What a matchup this would be if it were 2018. As it stands, the Baltimore Ravens (4-4 ATS) should be looking at this as a tune-up. The Ravens have been highly-scrutinized for their offensive struggles despite having the exact same record through six games as last year. That’s because they’ve fallen from having the top-ranked offense in DVOA in 2019 to 23rd here in 2020. Both phases have regressed but it’s Lamar Jackson’s passing that’s suffered the most. His touchdown rate came down from the unsustainable level of last season while he’s throwing picks at the highest rate of his career.

You’d have to go all the way back to 1994 to find a New England Patriots (3-5 ATS) team that was 3-5 through eight games. Cam Newton has regressed as the season has gone on, though he had somewhat of a bounceback against the lowly New York Jets a week ago in primetime. This is easily the stiffest challenge of Newton’s tenure in New England. His offense is already 24th in DVOA and 28th in passing DVOA. 

New England was hit the hardest of any team by COVID opt-outs; mostly on defense. It has shown. They rank 10th in yards thanks to ranking fifth against the pass. They’re 21st against the run. Sounds like the perfect recipe for Jackson and Co. to get things back on track, which is strange to type about a Bill Belichick-led Patriots team. Jackson has always given the Patriots defense some issues anyway. But in this state, a Baltimore win feels inevitable. Take the Ravens and the points. The under is also tempting but having been burned on several matchups like this, hard pass

Minnesota Vikings (3-5) at Chicago Bears (5-4)

Spread: Bears +2.5

O/U: 43

It hasn’t been the season most envisioned for the Minnesota Vikings (5-3 ATS) but they haven’t given up. They’ve won two games in a row, have an offense ranked seventh in DVOA, and have the league’s leading rusher in Dalvin Cook toting the rock. The Vikings have rightfully limited Kirk Cousins’ exposure. They’ll need to jump out to an early lead if they are to keep this all up. Cousins is 0-3 against the Bears as a member of the Vikings.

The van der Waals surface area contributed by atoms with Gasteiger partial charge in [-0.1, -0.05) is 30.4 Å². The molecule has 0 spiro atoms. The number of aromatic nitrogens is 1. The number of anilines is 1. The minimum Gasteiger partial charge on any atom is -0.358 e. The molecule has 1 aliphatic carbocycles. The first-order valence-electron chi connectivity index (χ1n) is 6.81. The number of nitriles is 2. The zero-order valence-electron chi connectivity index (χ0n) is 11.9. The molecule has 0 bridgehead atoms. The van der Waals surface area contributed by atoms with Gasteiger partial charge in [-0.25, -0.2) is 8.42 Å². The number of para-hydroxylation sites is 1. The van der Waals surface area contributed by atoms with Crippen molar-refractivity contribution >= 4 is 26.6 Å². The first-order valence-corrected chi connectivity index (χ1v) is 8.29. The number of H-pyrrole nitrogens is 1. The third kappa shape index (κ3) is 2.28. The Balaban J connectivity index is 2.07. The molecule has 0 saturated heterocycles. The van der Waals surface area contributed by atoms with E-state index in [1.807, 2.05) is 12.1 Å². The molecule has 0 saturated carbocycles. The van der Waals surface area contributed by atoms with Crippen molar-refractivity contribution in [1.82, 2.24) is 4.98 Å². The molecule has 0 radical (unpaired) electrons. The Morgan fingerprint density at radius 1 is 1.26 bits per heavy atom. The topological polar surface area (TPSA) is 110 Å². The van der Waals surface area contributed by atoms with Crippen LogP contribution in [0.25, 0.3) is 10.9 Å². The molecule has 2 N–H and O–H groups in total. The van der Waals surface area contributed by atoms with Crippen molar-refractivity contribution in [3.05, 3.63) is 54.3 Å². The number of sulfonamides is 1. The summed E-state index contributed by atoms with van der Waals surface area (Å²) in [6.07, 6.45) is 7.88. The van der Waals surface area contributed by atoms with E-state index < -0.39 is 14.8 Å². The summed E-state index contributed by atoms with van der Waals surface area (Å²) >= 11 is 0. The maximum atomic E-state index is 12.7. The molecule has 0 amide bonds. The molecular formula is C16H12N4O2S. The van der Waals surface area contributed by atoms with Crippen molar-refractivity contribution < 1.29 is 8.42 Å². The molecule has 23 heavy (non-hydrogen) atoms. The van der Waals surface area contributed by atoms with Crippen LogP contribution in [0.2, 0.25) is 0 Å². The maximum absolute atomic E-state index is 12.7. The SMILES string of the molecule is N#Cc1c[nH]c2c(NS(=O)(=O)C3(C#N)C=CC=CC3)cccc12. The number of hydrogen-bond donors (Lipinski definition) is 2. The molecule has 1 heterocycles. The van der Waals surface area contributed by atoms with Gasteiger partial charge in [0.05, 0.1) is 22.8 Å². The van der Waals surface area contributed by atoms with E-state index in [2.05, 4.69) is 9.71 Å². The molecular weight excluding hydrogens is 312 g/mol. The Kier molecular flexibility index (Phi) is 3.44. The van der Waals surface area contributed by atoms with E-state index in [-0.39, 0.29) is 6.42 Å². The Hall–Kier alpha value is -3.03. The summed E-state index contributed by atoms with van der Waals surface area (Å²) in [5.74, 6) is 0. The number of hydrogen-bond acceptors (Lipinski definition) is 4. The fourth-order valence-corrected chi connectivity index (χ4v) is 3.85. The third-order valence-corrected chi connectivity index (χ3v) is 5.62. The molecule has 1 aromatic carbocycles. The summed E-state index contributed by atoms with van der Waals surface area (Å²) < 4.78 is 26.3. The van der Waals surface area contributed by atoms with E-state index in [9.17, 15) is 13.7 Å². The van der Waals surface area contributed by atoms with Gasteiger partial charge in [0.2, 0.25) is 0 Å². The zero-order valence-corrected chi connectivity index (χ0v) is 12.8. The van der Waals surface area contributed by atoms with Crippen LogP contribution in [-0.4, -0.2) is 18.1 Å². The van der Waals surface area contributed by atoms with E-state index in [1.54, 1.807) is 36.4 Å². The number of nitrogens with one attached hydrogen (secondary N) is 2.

Chicago (5-4 ATS) is in the midst of a three-game losing streak. If they are going to avoid their second losing streak in as many seasons (and protect their streak against the Vikings) they will need a few things. First, figure out the ground attack as Minnesota is slightly worse at defending the run. They were already struggling to run and David Montgomery is out this week with a concussion. Could we see a Cordarrelle Patterson revenge game? Second, figure out how to protect Nick Foles. Minnesota was already vulnerable to the pass and is set to be down Cameron Dantzler at corner. 

Matt Nagy is 4-0 as a head coach against Mike Zimmer. His team has a better record too. Still, the dam feels about ready to burst. Despite all of that, the pick is the Bears plus the points. It’s not all sentimentality (admitted Bears fan here). Cook has struggled against the Bears as much as Cousins has. A one-game reprieve from the recent doldrums right before the bye is a very Bears thing to do. The under is, again, the reluctant play. Chicago suppresses their own offense even better than they do opponents. Hard to see Lazor fixing it all in one week.